Long live the American people

Justice Markandey Katju-
People all over the world are condemning the killing of a black man George Floyd in Minneapolis by a white policeman, and rightly so.
It is true that there is a lot of racism still in America. But what is overlooked is the progress African Americans have made in the USA since the days of slavery, and this needs to be also mentioned.
Last year I had a meeting in Delhi with a US delegation consisting of about 15 members–lawyers, journalists, teachers, a communications specialist, a specialist on women’s issues, a Deputy Sheriff, etc. The delegation members, of which about half were women, were all white.

Among other topics, we discussed the condition of blacks in America. The members of the delegation, who were all white, were very critical of the bad treatment of blacks in America. However, I said to them one should not overlook the progress made by blacks in this connection in America.

Before the American Civil War of 1861-65 slavery prevailed in many parts of America, particularly in southern states, and the shameful Dred Scott decision of the US Supreme Court declared blacks as non-citizens.

No doubt slavery was legally abolished after the Civil War, but Jim Crow laws enabled segregation and atrocities on blacks to continue for decades even thereafter.

Even long after the decision of the US Supreme Court in Brown vs Board of Education in 1954 which overturned the disgraceful judgment in Plessey vs Ferguson in 1896 validating racial segregation, blacks could not go to many restaurants, get a room in many hotels, or go to many swimming schools or beaches, etc. But today that is not so.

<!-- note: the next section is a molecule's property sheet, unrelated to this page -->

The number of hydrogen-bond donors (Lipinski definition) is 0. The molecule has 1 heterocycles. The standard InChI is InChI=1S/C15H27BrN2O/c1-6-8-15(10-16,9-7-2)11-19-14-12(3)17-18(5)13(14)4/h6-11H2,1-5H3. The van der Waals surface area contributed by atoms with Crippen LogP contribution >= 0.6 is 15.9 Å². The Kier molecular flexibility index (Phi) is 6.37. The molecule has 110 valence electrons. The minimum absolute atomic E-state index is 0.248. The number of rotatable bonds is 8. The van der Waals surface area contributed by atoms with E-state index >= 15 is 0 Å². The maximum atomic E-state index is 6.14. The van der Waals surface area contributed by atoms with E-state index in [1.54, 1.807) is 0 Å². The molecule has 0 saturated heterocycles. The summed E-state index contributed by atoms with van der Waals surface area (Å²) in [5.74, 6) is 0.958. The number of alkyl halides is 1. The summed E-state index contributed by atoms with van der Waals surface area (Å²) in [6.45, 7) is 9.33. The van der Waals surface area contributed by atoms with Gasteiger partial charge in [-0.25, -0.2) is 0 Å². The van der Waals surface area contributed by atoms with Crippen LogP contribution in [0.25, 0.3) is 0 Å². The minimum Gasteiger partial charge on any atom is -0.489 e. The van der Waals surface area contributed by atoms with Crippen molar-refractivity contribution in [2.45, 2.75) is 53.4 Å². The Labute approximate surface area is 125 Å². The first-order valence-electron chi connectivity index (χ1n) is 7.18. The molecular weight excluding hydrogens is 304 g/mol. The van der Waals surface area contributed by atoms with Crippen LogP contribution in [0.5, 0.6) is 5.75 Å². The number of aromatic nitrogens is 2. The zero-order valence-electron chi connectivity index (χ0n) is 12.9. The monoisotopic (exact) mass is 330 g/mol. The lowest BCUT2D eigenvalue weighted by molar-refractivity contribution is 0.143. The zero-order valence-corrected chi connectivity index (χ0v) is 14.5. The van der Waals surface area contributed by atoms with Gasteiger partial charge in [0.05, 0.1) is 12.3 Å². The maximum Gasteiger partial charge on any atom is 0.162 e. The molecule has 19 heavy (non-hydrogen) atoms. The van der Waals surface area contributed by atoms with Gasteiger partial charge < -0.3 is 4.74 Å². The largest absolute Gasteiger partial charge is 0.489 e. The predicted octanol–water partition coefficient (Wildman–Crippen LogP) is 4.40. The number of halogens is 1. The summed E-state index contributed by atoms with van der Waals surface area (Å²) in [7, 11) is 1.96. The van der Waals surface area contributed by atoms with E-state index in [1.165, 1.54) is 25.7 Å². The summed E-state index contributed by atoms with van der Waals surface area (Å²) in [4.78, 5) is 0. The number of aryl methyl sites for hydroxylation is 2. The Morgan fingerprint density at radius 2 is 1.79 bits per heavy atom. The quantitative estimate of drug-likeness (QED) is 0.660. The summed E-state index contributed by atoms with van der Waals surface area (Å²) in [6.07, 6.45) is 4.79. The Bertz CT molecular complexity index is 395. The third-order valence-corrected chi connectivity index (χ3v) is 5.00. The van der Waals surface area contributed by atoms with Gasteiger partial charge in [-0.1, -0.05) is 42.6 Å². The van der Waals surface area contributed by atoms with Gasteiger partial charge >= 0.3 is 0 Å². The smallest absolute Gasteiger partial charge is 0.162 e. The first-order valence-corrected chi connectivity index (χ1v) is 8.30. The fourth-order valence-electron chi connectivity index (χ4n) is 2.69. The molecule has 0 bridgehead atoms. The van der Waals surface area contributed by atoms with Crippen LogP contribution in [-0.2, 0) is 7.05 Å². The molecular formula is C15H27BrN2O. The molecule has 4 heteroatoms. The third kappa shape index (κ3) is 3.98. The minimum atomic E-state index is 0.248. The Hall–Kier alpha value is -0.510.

In Mark Twain’s famous novel Adventures of Huckleberry Finn, when there is an explosion Aunt Sally asks ” Was anyone hurt ? “, to which Huck replies ” No Ma’am, only a nigger killed “. So at one time a black man was not even regarded a human being. Contrast this situation to the one now when Iowa, a state which is 95% white voted for a black man, Barack Obama, in the primaries of a Presidential election, which launched him on his path to the White House. Was this even conceivable earlier? However, it is true that there was still racism in some parts of America, and this needs to be opposed. But what also needs to be mentioned is the progress which blacks have made, otherwise, we will get an unbalanced one-sided view.

I have met many Americans, and have found the vast majority of them to be very good people, fair and upright, and helpful. Even the whites I met ( such as the members of the delegation whom I met in Delhi ) condemned the bad treatment of blacks.

People of all nations have some defects and have made some mistakes. We Indians are no exceptions, which is proved by the abominable manner in which many of us treat our lower castes (Dalits or scheduled castes ) even today.

Racism in America has a historical background. But there is no manner of doubt that America has made great progress in its treatment of blacks. At one time many blacks were slaves, and were denied education and were almost all living in abject poverty. Today a large number of them are highly educated and are scientists, doctors, engineers, successful businessmen, politicians, etc It is true that many of them are still poor. But can it be denied that blacks in America have made great progress since the Civil War?

The American people, like all people in the world, have done some wrong things. But they are basically fine people and have made a great contribution to human progress in various fields such as science, arts, technology, etc. I am sure in the course of time they will totally eradicate the scourge of racism which still bedevils them.

Long live the American people.


[Justice Markandey Katju is former Judge, Supreme Court of India, and former Chairman, Press Council of India. The views expressed are his own].

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